He noted in LFA 34, the country’s largest lobster fishery, fishermen won’t have to deal with the proposed licensing centre changes until the fall of 2013, since they will get their licenses this fall prior to the changes.
DFO will no longer be producing logbooks for fishermen. Instead there will be logbook templates that fishermen can download and print off from the Internet. Van Helvoort said DFO is even considering e-logs in the future.
As of Jan. 1, 2013, DFO will no longer be purchasing and distributing gear tags.
“If an LFA decides they want to keep lobster tags, that’s your decision,” van Helvoort told the people at the management board meeting.
Many fishermen seemed dumbfounded by what they were hearing, wondering why tags would be a question of “if” since they aid in enforcement by allowing DFO officers to know who owns what gear in the water.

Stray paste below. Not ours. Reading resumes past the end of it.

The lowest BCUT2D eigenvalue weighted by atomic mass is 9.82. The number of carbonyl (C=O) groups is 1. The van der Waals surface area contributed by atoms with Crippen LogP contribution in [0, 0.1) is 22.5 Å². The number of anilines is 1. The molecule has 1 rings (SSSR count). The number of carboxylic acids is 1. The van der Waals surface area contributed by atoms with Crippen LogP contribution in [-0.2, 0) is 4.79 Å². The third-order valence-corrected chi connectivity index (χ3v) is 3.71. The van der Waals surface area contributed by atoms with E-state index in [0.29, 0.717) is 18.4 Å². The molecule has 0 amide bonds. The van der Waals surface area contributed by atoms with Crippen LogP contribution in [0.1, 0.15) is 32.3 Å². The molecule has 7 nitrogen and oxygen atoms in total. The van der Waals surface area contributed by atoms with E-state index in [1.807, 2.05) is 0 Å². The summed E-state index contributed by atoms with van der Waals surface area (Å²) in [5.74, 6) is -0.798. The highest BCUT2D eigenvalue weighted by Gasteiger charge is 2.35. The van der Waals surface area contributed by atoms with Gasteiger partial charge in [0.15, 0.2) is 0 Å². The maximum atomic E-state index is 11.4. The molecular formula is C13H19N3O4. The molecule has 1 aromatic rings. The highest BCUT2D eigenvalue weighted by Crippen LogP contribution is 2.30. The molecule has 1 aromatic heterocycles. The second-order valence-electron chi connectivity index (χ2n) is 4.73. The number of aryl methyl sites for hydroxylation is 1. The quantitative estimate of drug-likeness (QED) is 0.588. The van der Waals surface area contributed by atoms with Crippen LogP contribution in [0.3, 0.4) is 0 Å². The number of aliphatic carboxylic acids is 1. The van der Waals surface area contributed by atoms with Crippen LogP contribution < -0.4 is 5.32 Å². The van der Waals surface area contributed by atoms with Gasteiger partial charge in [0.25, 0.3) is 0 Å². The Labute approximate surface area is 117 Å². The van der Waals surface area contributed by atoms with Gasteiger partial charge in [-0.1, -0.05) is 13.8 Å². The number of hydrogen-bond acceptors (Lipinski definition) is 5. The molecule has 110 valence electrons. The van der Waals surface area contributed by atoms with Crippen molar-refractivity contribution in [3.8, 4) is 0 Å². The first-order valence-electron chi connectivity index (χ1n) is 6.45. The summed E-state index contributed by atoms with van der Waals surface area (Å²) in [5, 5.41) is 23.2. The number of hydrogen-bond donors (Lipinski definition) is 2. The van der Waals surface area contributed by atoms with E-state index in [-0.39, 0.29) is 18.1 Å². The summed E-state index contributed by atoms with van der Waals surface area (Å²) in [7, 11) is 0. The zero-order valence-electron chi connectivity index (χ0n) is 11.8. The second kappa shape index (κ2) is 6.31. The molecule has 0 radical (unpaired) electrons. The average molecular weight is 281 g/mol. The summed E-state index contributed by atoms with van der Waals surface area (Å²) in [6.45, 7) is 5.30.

“How are you going to know if I’m fishing my traps or someone else’s?” asked fisherman Cory Nickerson. Van Helvoort, however, suggested the tags are more of an effort control mechanism than an enforcement tool.
Nickerson also asked what will fishermen do if their gear or tags are lost or damaged during the season. How will replacing these tags during a season work?
And, asked another person at the meeting, what if you have competing interests or organizations in an LFA? Who decides which group is responsible for tags?
There is one exception to the tag policy. DFO will still support the tuna tag system.
At the meeting there was also criticism of the department’s decision to no longer fund approximately half of at-sea observer coverage. It will be completely up to industry to foot the bill.